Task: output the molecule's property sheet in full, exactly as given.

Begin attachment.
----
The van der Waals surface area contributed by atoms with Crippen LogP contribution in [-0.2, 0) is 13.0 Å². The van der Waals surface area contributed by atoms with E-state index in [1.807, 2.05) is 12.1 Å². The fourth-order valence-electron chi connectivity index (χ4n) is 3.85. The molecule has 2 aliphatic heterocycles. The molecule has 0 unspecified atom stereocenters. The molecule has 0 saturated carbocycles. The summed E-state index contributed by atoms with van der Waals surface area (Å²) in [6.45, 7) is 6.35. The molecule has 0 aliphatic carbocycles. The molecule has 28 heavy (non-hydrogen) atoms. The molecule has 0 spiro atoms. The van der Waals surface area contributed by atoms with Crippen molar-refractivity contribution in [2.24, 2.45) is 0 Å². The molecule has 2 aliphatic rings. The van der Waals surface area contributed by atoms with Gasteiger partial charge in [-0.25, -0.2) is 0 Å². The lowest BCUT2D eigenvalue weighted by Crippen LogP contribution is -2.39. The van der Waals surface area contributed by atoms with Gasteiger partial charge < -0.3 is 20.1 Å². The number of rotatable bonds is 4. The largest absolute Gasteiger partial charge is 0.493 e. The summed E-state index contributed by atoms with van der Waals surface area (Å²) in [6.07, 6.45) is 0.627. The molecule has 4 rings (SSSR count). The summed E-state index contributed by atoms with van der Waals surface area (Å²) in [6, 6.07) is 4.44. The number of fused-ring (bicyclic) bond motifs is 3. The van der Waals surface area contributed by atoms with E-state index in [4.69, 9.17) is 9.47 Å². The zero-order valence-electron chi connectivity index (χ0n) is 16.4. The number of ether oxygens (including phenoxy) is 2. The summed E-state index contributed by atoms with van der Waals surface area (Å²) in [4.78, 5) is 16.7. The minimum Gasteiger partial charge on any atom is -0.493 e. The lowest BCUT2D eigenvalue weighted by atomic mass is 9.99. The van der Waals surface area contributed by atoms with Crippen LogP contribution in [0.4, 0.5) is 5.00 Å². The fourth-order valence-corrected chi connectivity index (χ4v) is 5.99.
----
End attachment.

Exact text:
The van der Waals surface area contributed by atoms with Crippen LogP contribution in [-0.2, 0) is 13.0 Å². The van der Waals surface area contributed by atoms with E-state index in [1.807, 2.05) is 12.1 Å². The fourth-order valence-electron chi connectivity index (χ4n) is 3.85. The molecule has 2 aliphatic heterocycles. The molecule has 0 unspecified atom stereocenters. The molecule has 0 saturated carbocycles. The summed E-state index contributed by atoms with van der Waals surface area (Å²) in [6.45, 7) is 6.35. The molecule has 0 aliphatic carbocycles. The molecule has 28 heavy (non-hydrogen) atoms. The molecule has 0 spiro atoms. The van der Waals surface area contributed by atoms with Crippen molar-refractivity contribution in [2.24, 2.45) is 0 Å². The molecule has 2 aliphatic rings. The van der Waals surface area contributed by atoms with Gasteiger partial charge in [-0.25, -0.2) is 0 Å². The lowest BCUT2D eigenvalue weighted by Crippen LogP contribution is -2.39. The van der Waals surface area contributed by atoms with Gasteiger partial charge < -0.3 is 20.1 Å². The number of rotatable bonds is 4. The largest absolute Gasteiger partial charge is 0.493 e. The summed E-state index contributed by atoms with van der Waals surface area (Å²) in [6.07, 6.45) is 0.627. The molecule has 4 rings (SSSR count). The summed E-state index contributed by atoms with van der Waals surface area (Å²) in [6, 6.07) is 4.44. The number of fused-ring (bicyclic) bond motifs is 3. The van der Waals surface area contributed by atoms with E-state index in [4.69, 9.17) is 9.47 Å². The zero-order valence-electron chi connectivity index (χ0n) is 16.4. The number of ether oxygens (including phenoxy) is 2. The summed E-state index contributed by atoms with van der Waals surface area (Å²) in [4.78, 5) is 16.7. The minimum Gasteiger partial charge on any atom is -0.493 e. The lowest BCUT2D eigenvalue weighted by atomic mass is 9.99. The van der Waals surface area contributed by atoms with Crippen LogP contribution in [0.4, 0.5) is 5.00 Å². The fourth-order valence-corrected chi connectivity index (χ4v) is 5.99.